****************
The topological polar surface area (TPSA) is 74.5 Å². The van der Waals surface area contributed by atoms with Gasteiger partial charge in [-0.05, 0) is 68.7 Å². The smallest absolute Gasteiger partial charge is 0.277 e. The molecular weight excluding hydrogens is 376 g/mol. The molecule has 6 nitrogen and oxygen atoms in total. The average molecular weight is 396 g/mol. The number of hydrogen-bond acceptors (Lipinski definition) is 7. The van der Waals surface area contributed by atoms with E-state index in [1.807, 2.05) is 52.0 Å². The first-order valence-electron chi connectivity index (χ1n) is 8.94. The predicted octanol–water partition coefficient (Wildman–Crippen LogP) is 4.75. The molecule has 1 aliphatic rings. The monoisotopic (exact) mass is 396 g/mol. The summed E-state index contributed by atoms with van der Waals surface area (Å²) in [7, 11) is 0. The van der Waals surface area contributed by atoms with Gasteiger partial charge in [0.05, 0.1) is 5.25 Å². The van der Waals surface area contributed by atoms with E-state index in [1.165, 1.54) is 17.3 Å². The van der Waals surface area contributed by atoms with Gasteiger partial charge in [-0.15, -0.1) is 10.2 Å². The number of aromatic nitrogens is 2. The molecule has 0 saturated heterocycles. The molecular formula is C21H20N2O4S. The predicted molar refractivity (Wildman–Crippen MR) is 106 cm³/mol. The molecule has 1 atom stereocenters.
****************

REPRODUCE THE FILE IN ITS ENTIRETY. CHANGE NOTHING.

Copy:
The topological polar surface area (TPSA) is 74.5 Å². The van der Waals surface area contributed by atoms with Gasteiger partial charge in [-0.05, 0) is 68.7 Å². The smallest absolute Gasteiger partial charge is 0.277 e. The molecular weight excluding hydrogens is 376 g/mol. The molecule has 6 nitrogen and oxygen atoms in total. The average molecular weight is 396 g/mol. The number of hydrogen-bond acceptors (Lipinski definition) is 7. The van der Waals surface area contributed by atoms with E-state index in [1.807, 2.05) is 52.0 Å². The first-order valence-electron chi connectivity index (χ1n) is 8.94. The predicted octanol–water partition coefficient (Wildman–Crippen LogP) is 4.75. The molecule has 1 aliphatic rings. The monoisotopic (exact) mass is 396 g/mol. The summed E-state index contributed by atoms with van der Waals surface area (Å²) in [7, 11) is 0. The van der Waals surface area contributed by atoms with Gasteiger partial charge in [0.05, 0.1) is 5.25 Å². The van der Waals surface area contributed by atoms with E-state index in [1.165, 1.54) is 17.3 Å². The van der Waals surface area contributed by atoms with Gasteiger partial charge in [-0.15, -0.1) is 10.2 Å². The number of aromatic nitrogens is 2. The molecule has 0 saturated heterocycles. The molecular formula is C21H20N2O4S. The predicted molar refractivity (Wildman–Crippen MR) is 106 cm³/mol. The molecule has 1 atom stereocenters.